• Feature

Copley Square Farmer's Market

Molly Ford

If you find yourself on an afternoon stroll through Back Bay on a Tuesday or Friday in summer, you’ll likely stumble upon a bustling market. Squeezed into a square framed by the Trinity Church, the John Hancock building, and the Boston Public Library, its two dozen-plus vendors sell everything from fresh produce, plants, and flowers to local fish, meats, and freshly baked breads.

Farms are clearly the backbone of the Copley Square Farmers Market. Atlas Farm’s stand brims with herbs and tomatoes. Mycoterra Farm stocks mushrooms in various forms (fresh, dried, and extracts). Potted flowers color the stands at both Heron Pond Farm and Foppema’s Farm. The Stillman’s Farm tent is chock full of seasonal produce, while Stillman Quality Meats stocks a freezer with organic poultry, beef, and pork. Copicut Farms also offers local pasture-raised meats, from chicken drumsticks and livers to spare ribs and pork sausages, while River Rock Farm provides dry-aged beef in a variety of cuts. Red’s Best has fresh-caught fish on hand: hake, scallops, or skate wing.

Other specialty vendors offer unique products you’d be hard-pressed to find elsewhere. Snag some of Bell & Goose’s cheese curds and make your own poutine at home. Sample Hamilton Orchards’ jellies made with Sam Adams beers or the Chrissy’s Crumble range of dairy-free, gluten-free, and soy-free granola flavors. Passersby with a hankering for something sweet can indulge in Cook’s Farm Orchard and Bakery pies, Nüssli118° chocolate pecan squares, a Hamilton Orchards fruit scone, or a fudgy Yummy Mummy brownie.

Molly Ford

At The Herb Lyceum outpost, peruse herbal tea blends like ambrosia and licorice mint, a line of infused honeys, and herb-laced salts. Valicenti Pasta Farm sells fresh pastas in a multitude of unusual flavors and specialty grains (plus some gluten-free options); we love the Moroccan braised carrot and chickpea ravioli and the beet and ginger girelle. You’ll also find sauces made with homegrown produce. (Pro tip: Do not, we repeat, do not pass up the arugula pistachio pesto.)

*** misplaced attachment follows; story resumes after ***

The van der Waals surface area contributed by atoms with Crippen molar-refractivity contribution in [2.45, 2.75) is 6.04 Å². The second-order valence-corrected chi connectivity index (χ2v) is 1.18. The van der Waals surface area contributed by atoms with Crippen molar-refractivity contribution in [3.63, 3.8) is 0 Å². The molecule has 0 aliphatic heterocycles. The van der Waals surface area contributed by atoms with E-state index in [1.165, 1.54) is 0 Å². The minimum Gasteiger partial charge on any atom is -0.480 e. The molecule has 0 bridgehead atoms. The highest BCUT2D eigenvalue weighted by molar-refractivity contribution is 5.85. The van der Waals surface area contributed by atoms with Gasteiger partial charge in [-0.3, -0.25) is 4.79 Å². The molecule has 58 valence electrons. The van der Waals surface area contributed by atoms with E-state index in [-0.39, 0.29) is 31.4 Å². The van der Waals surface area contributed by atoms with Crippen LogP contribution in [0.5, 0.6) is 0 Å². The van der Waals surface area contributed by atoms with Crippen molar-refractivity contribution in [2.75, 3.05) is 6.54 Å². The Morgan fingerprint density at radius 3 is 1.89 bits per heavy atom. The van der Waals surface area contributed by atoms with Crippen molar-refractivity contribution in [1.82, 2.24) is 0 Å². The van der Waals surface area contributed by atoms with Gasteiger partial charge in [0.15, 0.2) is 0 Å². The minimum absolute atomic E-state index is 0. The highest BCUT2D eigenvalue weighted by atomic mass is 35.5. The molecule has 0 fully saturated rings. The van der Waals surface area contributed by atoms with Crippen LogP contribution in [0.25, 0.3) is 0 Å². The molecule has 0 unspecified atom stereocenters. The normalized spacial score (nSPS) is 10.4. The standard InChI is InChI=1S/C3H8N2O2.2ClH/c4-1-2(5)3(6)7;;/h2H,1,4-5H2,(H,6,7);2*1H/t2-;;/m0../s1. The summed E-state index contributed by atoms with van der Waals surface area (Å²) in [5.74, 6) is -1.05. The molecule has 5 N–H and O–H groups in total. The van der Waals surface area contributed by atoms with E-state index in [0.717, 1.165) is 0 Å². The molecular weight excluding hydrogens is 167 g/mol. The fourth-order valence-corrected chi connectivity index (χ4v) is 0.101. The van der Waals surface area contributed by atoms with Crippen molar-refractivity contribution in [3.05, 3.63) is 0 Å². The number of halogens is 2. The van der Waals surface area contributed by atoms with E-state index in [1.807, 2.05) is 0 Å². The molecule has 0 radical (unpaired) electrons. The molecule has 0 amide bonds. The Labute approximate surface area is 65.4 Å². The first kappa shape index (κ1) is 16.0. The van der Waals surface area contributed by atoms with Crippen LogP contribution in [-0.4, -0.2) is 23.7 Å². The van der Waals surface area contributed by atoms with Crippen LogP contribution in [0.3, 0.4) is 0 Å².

Since the market is surrounded by offices, it’s little surprise to see local workers wandering over at lunchtime to enjoy a pizza from Iggy’s Bread, a panini from The Herb Lyceum, or even a simple build-your-own brown bag lunch with a baguette, a chunk of Narragansett Creamery cheese, and a piece of seasonal fruit. The best part? Copley Square’s multitude of picnic benches—post up with your nosh and do some quality people-watching. While you’re at it, pick up a mason jar filled with mixed flowers from Field & Vase by Stow Greenhouse to perk up your office desk.

Looking for something other than food? Lightning Willow Farm concocts all-natural soaps and toiletries that incorporate herbs and other ingredients grown on the farm. Hickory Nut Gap Farm, meanwhile, sells soaps made with goat’s milk.

What really makes this market a standout, though, is that it’s more than just a place to pick up some locally grown lettuce or organic coffee: It’s a social experience. Shoppers engage the vendors in lengthy conversations, getting ideas for recipes or advice on cooking techniques.

Molly Ford

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